In response to a question concerning Marxism’s theory of language, Lacan insists on the importance of his own theory of language for Marxism, even if his insights might introduce a ‘defect’ into Marxist theory. In a comment with particular relevance to the wider radicalisation of structuralism in the Cahiers, Lacan insists that, while posing a challenge to dialectical materialism, his theory of language is nonetheless materialist; the signifier, he claims, is ‘matter transcending itself in language’. To the extent that the philosophers of the Cahiers frequently sought to identify the materiality of the signifier subtracted from meaning, these brief comments by Lacan are of critical interest. Finally in this section, in comments that anticipate Lacan’s 17th seminar on The Other Side of Psychoanalysis, Lacan responds to a question concerning the social function of mental illness by identifying the primacy of irony in exposing the reality of social relations, an irony he associates both with the pathology of neurosis and the psychoanalytic function itself.

The penultimate section of the text concerns the specific relation of psychoanalysis to philosophy, more specifically Freud’s unpublished comments as to the paranoiac status of philosophical discourse, and the relationship between illusion, sublimation and ideology. Lacan’s response here becomes a little exasperated and brief: he notes that Freud’s comments were deliberately left unpublished and that they were probably ironical in intent. Responding to a question linking sublimation with illusion, Lacan asserts without elaborating his response that ‘the very opposite’ is the case. Finally, in response to a question concerning whether psychoanalysis can ‘account’ for philosophy, and whether psychoanalytic theory should be taught as philosophy, Lacan expresses scepticism, implicitly criticising the kind of approach taken by Paul Ricoeur in his 1965 De l’interprétation: Essai sur Freud [Freud and Philosophy], where psychoanalysis is linked with hermeneutics.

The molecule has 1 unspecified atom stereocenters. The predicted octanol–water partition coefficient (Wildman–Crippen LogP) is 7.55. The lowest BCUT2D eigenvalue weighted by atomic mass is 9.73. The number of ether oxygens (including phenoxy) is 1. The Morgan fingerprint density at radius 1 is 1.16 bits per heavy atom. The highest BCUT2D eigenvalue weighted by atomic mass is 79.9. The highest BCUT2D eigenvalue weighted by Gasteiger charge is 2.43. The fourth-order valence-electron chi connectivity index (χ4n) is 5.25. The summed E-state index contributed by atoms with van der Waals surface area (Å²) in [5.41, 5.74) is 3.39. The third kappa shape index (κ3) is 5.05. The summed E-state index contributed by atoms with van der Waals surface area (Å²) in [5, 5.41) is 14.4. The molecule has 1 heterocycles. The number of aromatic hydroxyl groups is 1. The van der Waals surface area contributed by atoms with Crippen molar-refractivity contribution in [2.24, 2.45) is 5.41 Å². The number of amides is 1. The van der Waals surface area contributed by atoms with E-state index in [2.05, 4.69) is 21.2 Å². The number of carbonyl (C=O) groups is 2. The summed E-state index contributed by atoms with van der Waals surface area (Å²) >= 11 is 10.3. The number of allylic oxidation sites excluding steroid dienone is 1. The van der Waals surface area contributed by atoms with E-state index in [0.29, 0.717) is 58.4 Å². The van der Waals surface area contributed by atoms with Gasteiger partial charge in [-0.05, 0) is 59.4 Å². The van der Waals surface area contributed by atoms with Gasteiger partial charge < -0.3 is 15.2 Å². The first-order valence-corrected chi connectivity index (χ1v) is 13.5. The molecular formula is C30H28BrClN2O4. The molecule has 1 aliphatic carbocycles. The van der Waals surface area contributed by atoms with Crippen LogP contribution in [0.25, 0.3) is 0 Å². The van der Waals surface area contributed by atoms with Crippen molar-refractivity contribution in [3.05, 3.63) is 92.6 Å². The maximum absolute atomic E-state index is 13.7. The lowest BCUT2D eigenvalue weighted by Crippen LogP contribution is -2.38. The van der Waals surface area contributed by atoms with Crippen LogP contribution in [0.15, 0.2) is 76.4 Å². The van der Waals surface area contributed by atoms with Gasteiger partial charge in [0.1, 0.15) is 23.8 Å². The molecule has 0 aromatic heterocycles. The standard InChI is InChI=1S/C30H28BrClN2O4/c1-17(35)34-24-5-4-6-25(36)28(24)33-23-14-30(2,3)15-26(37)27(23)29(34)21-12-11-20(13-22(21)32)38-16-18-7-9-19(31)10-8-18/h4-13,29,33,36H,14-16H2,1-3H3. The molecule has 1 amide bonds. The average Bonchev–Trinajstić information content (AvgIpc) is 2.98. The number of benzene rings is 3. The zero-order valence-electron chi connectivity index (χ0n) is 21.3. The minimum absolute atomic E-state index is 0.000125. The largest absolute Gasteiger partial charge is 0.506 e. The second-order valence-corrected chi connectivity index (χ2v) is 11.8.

The final section of the text concerns the potential relationship of psychoanalysis to anthropology. More specifically, the students ask whether there might exist a discipline capable of uniting the human sciences, and whether psychoanalysis might be able to provide a theoretical basis for anthropology. Lacan responds by identifying the different concepts of the subject assumed by anthropology and psychoanalysis. Anthropology, he contends, interests itself only with the ‘making of man the speaking being’. Psychoanalysis, by contrast, fundamentally rejects the concept of man presupposed by anthropologists; the object of psychoanalysis is not man, Lacan argues, but what man lacks. Crucially, Lacan insists here that this lack is not ‘absolute’, but rather the lack of an object, namely the object-cause of desire (objet petit a).

Overall, Lacan’s comments on the materiality of the signifier and the topological structure of the subject resonate directly with other texts in the Cahiers corpus, and prefigure important later developments in Lacan’s seminar; at the same time, Lacan’s answers suggest a degree of divergence between the uncompromising rationalism embraced by some of the Cahiers authors and Lacan’s own clinical priorities, which remain as concerned with the Real of the body as much as with the logical configuration of symbolic systems.

References to this text in other articles in the Cahiers pour l’Analyse:


English translation:

  • Lacan, Jacques.. ‘Responses to Students of Philosophy concerning the Object of Psychoanalysis’, trans. Jeffrey Mehlman. October 40 (Spring, 1987): 106-113.

Primary bibliography:

  • Lacan, Jacques. ‘Maurice Merleau-Ponty’, Les Temps modernes 184-185 (1961): 245-254.
  • ---. Le Séminaire XIII: L’objet de la psychanalyse (1965-1966). Unpublished transcript.
  • ---. Le Séminaire XIV: La logique du fantasme (1966-1967). Unpublished transcript.
  • ---. Le Séminaire XVII: The Other Side of Psychoanalysis (1969-1970), trans. Russell Grigg. New York: Norton, 2006.

Selected secondary sources:

  • Ricoeur, Paul. Freud and Philosophy: An Essay on Interpretation [1965], trans. Denis Savage. New Haven: Yale University Press, 1970.